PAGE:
Poole KE, Reeve J, Warburton EA (2002) Falls, fractures and osteoporosis after stroke: time to think about protection? Stroke 33:1432–1436CrossRefPubMedGoogle Scholar
  9. 9.
    Ramnemark A, Nyberg L, Lorentzon R, Olsson T, Gustafson Y (1999) Hemiosteoporosis after severe stroke, independent of changes in body composition and weight. Stroke 30:755–760PubMedGoogle Scholar
  10. 10.
    Ramnemark A, Nyberg L, Borssen B, Olsson T, Gustafson Y (1998) Fractures after stroke. Osteoporos Int 8:92–95CrossRefPubMedGoogle Scholar
  11. 11.
    Ramnemark A, Nilsson M, Borssen B, Gustafson Y (2000) Stroke, a major and increasing risk factor for femoral neck fractures. Stroke 31:1572–1577PubMedGoogle Scholar
  12. 12.
    Prince RL, Price RI, Ho S (1988) Forearm bone loss in hemiplegia: a model for the study of immobilization osteoporosis. J Bone Miner Res 3:305–310PubMedGoogle Scholar
  13. 13.
    Giangregorio L, Blimkie CJR (2002) Skeletal adaptations to alterations in weight-bearing activity. A comparison of models of disuse osteoporosis. Sports Med 32:459–476PubMedGoogle Scholar
  14. 14.
    Frost HM, Ferretti JL, Jee WSS (1998) Perspectives: some roles of mechanical usage, muscle strength, and the mechanostat in skeletal physiology, disease, and research. Calcif Tissue Int 62:1–7CrossRefPubMedGoogle Scholar
  15. 15.
    Del Puente A, Pappone N, Mandes MG, Mantova D, Scarpa R, Oriente P (1996) Determinants of bone mineral density in immobilization: a study on hemiplegic patients. Osteoporos Int 6:50–54CrossRefPubMedGoogle Scholar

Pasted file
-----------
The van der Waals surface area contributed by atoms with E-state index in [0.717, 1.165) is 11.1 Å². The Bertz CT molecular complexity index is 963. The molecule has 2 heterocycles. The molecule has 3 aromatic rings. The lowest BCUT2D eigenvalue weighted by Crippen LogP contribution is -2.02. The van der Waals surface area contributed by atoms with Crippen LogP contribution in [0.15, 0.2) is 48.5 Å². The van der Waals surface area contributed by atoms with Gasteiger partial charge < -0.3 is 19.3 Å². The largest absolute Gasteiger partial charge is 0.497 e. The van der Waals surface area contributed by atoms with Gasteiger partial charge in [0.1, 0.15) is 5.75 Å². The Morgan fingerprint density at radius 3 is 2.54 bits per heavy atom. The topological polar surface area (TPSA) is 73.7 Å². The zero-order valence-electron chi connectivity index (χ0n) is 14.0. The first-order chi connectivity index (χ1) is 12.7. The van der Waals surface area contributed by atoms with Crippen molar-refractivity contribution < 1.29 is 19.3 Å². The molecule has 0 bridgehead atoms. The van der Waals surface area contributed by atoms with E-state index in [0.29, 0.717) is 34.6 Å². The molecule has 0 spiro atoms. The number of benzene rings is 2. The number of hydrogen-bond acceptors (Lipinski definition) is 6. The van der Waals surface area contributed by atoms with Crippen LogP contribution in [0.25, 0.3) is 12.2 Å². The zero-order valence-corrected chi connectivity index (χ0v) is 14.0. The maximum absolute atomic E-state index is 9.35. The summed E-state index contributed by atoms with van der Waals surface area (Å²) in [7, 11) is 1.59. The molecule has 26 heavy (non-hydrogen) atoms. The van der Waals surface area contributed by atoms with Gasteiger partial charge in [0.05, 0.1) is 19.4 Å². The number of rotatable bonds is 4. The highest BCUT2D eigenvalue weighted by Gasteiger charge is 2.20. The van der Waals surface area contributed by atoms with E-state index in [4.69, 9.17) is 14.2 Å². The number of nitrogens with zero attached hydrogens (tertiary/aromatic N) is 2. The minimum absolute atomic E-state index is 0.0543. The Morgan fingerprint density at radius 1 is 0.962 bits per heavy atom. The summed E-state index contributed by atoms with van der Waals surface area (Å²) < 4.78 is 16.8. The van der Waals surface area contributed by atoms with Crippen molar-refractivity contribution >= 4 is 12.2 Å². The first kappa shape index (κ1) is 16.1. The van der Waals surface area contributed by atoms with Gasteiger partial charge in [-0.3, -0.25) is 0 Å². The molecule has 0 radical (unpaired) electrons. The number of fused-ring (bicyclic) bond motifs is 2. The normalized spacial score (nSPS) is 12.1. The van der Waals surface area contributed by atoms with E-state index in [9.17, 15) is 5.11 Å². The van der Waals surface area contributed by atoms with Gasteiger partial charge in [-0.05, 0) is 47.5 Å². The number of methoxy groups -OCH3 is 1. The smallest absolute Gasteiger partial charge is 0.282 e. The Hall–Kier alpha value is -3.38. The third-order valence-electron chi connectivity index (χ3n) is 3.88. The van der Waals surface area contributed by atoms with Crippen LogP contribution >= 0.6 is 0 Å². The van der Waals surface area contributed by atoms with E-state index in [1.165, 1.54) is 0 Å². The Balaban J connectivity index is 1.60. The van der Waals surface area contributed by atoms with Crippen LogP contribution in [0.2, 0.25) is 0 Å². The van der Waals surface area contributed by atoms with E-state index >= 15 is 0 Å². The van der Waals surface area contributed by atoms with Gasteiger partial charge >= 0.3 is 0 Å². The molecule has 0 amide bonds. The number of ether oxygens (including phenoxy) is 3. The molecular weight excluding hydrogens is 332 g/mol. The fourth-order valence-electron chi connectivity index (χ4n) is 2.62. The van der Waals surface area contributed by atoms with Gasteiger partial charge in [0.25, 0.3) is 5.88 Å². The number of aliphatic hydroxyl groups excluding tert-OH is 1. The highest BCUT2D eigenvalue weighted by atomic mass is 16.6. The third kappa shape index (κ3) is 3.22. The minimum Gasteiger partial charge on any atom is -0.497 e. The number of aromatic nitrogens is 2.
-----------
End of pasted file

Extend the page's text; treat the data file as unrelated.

16. 16.
    Ramnemark A, Nyberg L, Lorentzon R, Englund U, Gustafson Y (1999) Progressive hemiosteoporosis on the paretic side and increased bone mineral density in the nonparetic arm the first year after severe stroke. Osteoporos Int 9:269–275CrossRefPubMedGoogle Scholar
  17. 17.
    Gresham GE, Fitzpatrick TE, Wolf PA, McNamara PM, Kannel WB, Dawber TR (1975) Residual disability in survivors of stroke—The Framingham Study. N Eng J Med 293:954–956Google Scholar
  18. 18.
    Hyndman D, Ashburn A, Stack E (2002) Fall events among people with stroke living in the community: circumstances of falls and characteristics of fallers. Arch Phys Med Rehabil 83:165–170CrossRefPubMedGoogle Scholar
  19. 19.
    Nyberg L, Gustafson Y (1997) Fall prediction index for patients in stroke rehabilitation. Stroke 28:716–721PubMedGoogle Scholar
  20. 20.
    Jorgensen L, Jacobsen BK, Wilsgaard T, Magnus JH (2000) Walking after stroke: does it matter? Changes in bone mineral density within the first 12 months after stroke. A longitudinal study. Osteoporos Int 11:381–387CrossRefPubMedGoogle Scholar
  21. 21.
    Iwamoto J, Tsukimura T, Takeda T (1999) Bone mineral density of metatarsus in hemiplegic subjects. Am J Phys Med Rehabil 78:202–207CrossRefPubMedGoogle Scholar
  22. 22.
    Sahin L, Ozoran K, Gunduz OH, Ucan H, Yucel M (2001) Bone mineral density in patients with stroke. Am J Phys Med Rehabil 80:592–596CrossRefPubMedGoogle Scholar
  23. 23.
    Takamoto A, Masuyama T, Nakajima M, Sekiya K, Kosaka H, Morimoto S, Ogihara T, Onishi T (1995) Alterations of bone mineral density of the femurs in hemiplegia. Calcif Tissue Int 56:259–262CrossRefPubMedGoogle Scholar
  24. 24.
    Turner CH, Robling AG (2003) Designing exercise regimens to increase bone strength. Exerc Sport Sci Rev 31:45–50CrossRefPubMedGoogle Scholar
  25. 25.
    Nevitt M (1994) Bone mineral density predicts non-spine fractures in very elderly women. Osteoporos Int 4:235–241CrossRefGoogle Scholar
  26. 26.
    Schott AM, Cormier C, Hans D, Favier F, Hausherr E, Dargent-Molina P, Delmas PD, Ribot C, Sebert JL, Breart G, Meunier PJ (1998) How hip and whole body bone mineral density predict hip fracture in elderly women: the EPIDOS Prospective Study. Osteoporos Int 8:247–254CrossRefPubMedGoogle Scholar